A persistent theme was that we were all New Zealanders.
He recalled the Chief of the Army, Sir Brian Poananga, being asked by Sir Keith Holyoake how many Maori and Pakeha were in the army.
“I only have soldiers in the army,” Peters quoted Poananga as replying.
It isn’t a Peters rally without “they” getting a mention; “They” are other politicians, bureaucrats, academics, the media, and anyone who disagrees with him.
“They” say that white people are responsible for all the failings in the country, he said.
“That’s what they’re saying; until you arrived, us Maori were all living in a paradise, a Garden of Eden. No violence
“All of you know that’s bulldust, but that’s what they say.
“But the next thing they say is, we want you to fix it up.
“Here’s the paradox; if the white people are responsible for this country’s demise, why would you trust them to fix it up?”
Peters seemed to find many of his own stories amusing and would stop every now and then and lean back, chuckling as if he had heard the story for the first time.
But threaded between the stories and the gripes about “they” was some serious politics.
NZFirst has come under fire over its law and order policies, which would declare gangs to be terrorist organizations.
But an audience from Opoitiki, with its well-publicized gang problems, was ready to listen to what he had to say.
He challenged both Hipkins and Opposition leader Christopher Luxon over their promises to recruit 300 more police every year.
Peters said NZFirst would announce its police policy soon but pointed out that 300 extra police a year would not be enough to cover the number lost to attrition.
Police Association President Chris Cahill recently said that number was now over 400 annually.
A Maori teacher in the audience asked about prisons and reoffending from prisoners who had been released.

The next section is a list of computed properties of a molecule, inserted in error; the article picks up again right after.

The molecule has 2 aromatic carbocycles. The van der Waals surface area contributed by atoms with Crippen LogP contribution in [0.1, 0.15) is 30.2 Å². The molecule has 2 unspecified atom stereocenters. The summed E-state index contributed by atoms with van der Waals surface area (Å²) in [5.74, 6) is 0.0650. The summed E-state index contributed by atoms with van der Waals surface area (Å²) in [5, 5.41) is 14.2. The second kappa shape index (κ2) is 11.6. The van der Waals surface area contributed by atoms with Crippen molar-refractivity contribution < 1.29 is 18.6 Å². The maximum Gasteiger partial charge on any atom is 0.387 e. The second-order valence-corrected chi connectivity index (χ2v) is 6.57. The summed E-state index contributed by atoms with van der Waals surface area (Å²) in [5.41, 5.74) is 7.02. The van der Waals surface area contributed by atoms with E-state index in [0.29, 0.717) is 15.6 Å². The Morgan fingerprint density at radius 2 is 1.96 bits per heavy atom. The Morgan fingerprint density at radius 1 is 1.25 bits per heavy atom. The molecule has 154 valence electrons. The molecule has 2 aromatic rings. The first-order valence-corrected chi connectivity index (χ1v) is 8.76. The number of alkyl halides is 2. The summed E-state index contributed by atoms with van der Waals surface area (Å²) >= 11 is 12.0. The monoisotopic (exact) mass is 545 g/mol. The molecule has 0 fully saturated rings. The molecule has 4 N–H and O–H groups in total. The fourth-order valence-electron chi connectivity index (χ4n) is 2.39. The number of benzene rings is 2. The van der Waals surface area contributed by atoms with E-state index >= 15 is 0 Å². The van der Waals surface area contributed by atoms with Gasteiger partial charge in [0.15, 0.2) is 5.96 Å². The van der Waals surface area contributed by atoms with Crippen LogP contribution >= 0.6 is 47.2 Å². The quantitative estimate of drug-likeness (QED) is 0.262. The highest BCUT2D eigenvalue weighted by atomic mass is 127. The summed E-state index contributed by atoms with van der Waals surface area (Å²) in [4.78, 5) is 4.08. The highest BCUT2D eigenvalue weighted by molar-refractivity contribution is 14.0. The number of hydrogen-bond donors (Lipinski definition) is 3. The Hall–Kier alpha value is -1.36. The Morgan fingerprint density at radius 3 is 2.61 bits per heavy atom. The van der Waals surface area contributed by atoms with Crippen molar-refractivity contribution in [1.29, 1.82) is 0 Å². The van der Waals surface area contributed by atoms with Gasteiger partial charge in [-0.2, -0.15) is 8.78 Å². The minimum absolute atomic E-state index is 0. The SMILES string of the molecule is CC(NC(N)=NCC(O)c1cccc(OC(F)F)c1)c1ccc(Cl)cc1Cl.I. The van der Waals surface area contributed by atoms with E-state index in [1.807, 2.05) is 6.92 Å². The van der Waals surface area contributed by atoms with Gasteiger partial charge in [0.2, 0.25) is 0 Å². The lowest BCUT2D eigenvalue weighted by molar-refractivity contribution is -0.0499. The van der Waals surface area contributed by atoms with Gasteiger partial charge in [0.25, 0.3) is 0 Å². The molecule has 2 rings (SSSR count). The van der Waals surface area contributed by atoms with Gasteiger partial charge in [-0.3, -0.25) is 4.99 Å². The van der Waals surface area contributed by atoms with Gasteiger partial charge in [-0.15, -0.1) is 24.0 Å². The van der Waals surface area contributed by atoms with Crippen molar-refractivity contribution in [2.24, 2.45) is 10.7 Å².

“Is it so sweet that people would want to reoffend,” she said.
“They can go and get trained at university, and they get three meals a day.
“They’ve got a pretty cushy existence.
I am a teacher by trade, and a lot of my students have had mums and dads who are reoffending.
“What can you do?”
Peters’ reply was straightforward; prisons were about punishment then rehabilitation, he said.
That is typical of the conservative forces that drive New Zealand First, which is a conservative party and really a provincial conservative party.
It should fit neatly alongside the National in a centre-right grouping, much like the National Party sits alongside the Liberals in Australia.
But National leader Christopher Luxon has spent the campaign often bitterly attacking both Peters and NZ First.
Last night, on Newshub’s leaders’ debate, he repeated that he did not want to work with Peters.
“But I am going to make the call if it means I stop you (Chris Hipkins) Te Pati Maori and the Greens coming to power.”
Peters won’t talk about what might happen after the election. In the meantime, he is claiming some members of the centre-left parties are talking communism while on the other side, there are neo-liberals whose experiments “always fail.”
When an interjector yelled out”too right”, Peters responded: “We’re not on the right; we’re in the middle.”
That is the New Zealand First myth: that they are a centrist party. They may be on economic policy but not really on anything else.